Militia Democracy and Militarization

Historians have not treated the anarchists’ militias kindly. They usually portray these units as comically incompetent, disorganized, unwilling to fight, and "in general... of little military value." [75] Without question, the improvised militias lacked military experience and training, and on the battlefield were inferior to a professional army. Some also refused orders to advance into dangerous positions. Italian American volunteer Carl Marzani, a socialist and later Communist who joined the Durruti Column (but was not placed in its International Group), was "dismayed to see the total disorganization. There were discussions and polemics and arguments and pamphlets being distributed defending all sides. But it seems to me there was no military training, no preparation whatsoever." [76] Yet volunteer militiamen and women were all that stood between Franco and victory for more than a year. George Orwell observed: "The journalists who sneered at the militia-system seldom remembered that the militias had to hold the line while the Popular Army was training in the rear. And it is a tribute to the strength of ‘revolutionary’ discipline that the militias stayed in the field at all. For until about June 1937 there was nothing to keep them, except class loyalty." [77] Within days of the Nationalist uprising, moreover, anarchist-led militias marched from Barcelona into Aragon and reconquered half that region in what was to be the Popular Front’s most successful offensive of the entire war--despite the fact that the fighting in Aragon was "a war without artillery, without plans, without reconnaissance, without definable fronts." [78]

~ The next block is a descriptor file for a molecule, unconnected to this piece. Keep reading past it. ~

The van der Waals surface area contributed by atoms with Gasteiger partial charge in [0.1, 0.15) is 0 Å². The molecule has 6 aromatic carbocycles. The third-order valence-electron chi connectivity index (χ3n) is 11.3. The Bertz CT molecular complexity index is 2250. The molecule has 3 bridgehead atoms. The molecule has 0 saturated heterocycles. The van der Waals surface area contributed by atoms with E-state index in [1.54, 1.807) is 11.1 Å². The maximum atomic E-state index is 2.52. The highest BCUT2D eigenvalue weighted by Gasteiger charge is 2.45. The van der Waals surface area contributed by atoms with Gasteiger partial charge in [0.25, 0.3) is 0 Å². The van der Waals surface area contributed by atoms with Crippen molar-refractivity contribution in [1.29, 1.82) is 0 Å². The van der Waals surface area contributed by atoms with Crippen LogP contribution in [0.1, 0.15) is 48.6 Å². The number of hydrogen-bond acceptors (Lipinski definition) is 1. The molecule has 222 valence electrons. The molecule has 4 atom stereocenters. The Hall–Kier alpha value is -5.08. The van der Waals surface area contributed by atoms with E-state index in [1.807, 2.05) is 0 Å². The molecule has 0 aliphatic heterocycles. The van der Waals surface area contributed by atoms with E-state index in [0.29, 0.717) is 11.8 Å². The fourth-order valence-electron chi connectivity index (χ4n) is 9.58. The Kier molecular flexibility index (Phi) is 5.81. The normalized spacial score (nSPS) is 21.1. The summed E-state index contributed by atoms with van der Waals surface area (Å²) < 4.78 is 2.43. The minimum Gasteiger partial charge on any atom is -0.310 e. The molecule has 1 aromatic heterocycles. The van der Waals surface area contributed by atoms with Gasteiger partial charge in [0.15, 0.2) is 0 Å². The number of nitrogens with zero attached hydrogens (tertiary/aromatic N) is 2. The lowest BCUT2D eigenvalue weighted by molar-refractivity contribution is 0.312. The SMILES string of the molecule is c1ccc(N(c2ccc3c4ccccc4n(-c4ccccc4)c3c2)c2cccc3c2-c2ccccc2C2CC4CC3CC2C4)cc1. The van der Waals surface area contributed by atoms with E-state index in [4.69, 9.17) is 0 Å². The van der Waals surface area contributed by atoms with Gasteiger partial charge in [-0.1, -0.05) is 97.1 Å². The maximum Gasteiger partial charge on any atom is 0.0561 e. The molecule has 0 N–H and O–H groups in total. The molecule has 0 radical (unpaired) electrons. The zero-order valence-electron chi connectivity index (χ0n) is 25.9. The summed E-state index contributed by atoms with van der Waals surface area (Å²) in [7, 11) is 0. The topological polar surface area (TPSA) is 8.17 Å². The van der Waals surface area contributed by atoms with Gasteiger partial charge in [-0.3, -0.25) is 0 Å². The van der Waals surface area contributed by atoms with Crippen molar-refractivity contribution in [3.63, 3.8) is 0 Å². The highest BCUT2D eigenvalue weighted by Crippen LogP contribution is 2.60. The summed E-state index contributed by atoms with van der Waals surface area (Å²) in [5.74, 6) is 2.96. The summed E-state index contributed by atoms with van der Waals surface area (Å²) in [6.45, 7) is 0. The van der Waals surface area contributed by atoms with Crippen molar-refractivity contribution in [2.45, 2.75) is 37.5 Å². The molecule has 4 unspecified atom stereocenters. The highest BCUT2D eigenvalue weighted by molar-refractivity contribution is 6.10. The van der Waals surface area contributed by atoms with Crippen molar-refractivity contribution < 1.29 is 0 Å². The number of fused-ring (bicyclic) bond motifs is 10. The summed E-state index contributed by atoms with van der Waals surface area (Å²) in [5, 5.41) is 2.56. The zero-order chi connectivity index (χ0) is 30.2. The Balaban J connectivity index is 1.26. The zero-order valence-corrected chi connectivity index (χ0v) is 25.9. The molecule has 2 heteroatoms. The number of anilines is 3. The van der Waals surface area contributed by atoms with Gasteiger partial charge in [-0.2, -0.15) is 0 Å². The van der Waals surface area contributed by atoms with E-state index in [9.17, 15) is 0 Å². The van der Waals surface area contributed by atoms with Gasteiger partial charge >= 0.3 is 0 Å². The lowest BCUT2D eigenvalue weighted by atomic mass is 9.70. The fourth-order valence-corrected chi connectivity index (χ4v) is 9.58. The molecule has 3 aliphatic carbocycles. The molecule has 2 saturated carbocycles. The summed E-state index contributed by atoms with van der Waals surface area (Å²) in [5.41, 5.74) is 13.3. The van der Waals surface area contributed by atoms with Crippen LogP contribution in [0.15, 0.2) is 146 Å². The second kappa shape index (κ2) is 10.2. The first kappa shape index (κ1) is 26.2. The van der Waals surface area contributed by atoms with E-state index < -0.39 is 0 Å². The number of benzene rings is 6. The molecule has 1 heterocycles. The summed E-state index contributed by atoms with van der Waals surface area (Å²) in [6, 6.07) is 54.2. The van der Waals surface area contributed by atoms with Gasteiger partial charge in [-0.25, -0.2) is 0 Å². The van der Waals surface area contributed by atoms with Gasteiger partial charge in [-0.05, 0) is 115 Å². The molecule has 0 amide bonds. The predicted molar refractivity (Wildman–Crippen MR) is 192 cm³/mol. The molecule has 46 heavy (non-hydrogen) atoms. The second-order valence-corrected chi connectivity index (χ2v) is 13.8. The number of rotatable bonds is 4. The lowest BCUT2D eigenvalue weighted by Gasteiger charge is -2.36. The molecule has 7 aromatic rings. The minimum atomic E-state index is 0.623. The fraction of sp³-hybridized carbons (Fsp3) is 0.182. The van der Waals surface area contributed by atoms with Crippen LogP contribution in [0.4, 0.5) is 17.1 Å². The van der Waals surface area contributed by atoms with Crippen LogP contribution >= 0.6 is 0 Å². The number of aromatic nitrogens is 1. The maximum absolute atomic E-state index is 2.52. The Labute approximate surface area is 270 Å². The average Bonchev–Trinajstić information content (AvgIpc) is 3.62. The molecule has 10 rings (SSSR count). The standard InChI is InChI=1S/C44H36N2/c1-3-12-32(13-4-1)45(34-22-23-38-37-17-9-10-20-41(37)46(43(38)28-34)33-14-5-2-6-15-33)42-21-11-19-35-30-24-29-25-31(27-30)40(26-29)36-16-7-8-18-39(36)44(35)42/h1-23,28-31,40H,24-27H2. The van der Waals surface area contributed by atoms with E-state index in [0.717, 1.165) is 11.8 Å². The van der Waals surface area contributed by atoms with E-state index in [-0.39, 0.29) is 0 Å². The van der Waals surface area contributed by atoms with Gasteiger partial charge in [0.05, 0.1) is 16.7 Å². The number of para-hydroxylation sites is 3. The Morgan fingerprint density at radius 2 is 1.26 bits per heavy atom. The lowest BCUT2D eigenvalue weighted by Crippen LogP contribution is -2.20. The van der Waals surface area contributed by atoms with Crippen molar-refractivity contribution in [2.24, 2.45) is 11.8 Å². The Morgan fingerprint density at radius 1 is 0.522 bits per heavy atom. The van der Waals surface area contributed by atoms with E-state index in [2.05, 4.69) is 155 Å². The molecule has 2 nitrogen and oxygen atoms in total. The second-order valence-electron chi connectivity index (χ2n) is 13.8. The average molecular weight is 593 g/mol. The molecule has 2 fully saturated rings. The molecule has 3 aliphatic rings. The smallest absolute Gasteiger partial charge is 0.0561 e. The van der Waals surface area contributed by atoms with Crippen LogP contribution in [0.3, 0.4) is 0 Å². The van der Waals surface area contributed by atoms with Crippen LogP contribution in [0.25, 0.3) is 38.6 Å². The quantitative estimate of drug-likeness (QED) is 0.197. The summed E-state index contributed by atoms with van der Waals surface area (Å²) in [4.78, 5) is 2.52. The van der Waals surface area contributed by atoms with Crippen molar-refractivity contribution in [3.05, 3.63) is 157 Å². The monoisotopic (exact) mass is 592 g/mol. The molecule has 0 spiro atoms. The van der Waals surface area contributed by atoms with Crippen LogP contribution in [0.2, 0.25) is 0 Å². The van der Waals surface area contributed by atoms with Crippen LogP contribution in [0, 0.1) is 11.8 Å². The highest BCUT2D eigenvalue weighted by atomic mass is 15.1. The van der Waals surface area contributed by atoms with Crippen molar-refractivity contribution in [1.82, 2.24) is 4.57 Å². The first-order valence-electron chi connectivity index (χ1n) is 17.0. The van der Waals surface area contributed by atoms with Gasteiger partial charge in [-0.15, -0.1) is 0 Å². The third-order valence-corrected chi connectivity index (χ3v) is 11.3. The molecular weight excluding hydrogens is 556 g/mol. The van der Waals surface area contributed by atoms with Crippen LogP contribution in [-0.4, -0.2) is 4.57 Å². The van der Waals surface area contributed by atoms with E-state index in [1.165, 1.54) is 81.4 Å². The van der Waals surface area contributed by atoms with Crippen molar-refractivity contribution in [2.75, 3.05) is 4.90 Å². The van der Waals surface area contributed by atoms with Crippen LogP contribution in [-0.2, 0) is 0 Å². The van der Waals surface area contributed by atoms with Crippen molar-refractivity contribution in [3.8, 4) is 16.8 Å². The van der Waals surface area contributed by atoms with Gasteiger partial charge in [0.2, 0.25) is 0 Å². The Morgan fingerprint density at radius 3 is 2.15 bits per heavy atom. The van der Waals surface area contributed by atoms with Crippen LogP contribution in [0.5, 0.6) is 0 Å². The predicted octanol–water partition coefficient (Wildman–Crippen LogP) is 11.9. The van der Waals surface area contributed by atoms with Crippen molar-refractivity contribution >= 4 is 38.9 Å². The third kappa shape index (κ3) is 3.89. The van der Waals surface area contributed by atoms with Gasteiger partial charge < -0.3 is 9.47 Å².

Furthermore, the structure of the CNT’s militias "reflected the ideals of equality, individual liberty, and freedom from obligatory discipline... There was no officers’ hierarchy, no saluting, no regimentation." Each ten-person section elected its own corporal, each centuria elected its own delegate, and assemblies of these delegates collectively made decisions--though once engaged in battle, militia members were expected to obey the orders of their elected commanders. [79] These units were thus organized "on the organic principles of self-management and self-organization," attempting, as Orwell observed, "to produce within the militias a sort of temporary working model of the classless society." [80] This prefigurative model of revolution, based on the principle that means must coincide with ends, was a central feature that differentiated anarchism from Marxism and was precisely what most foreign anarchists sought out in Spain. According to historian Anthony Beevor, "Much has been made of the fact that leaders were elected and political groupings maintained in the militias. But this was not so much a difficulty as a source of strength." [81]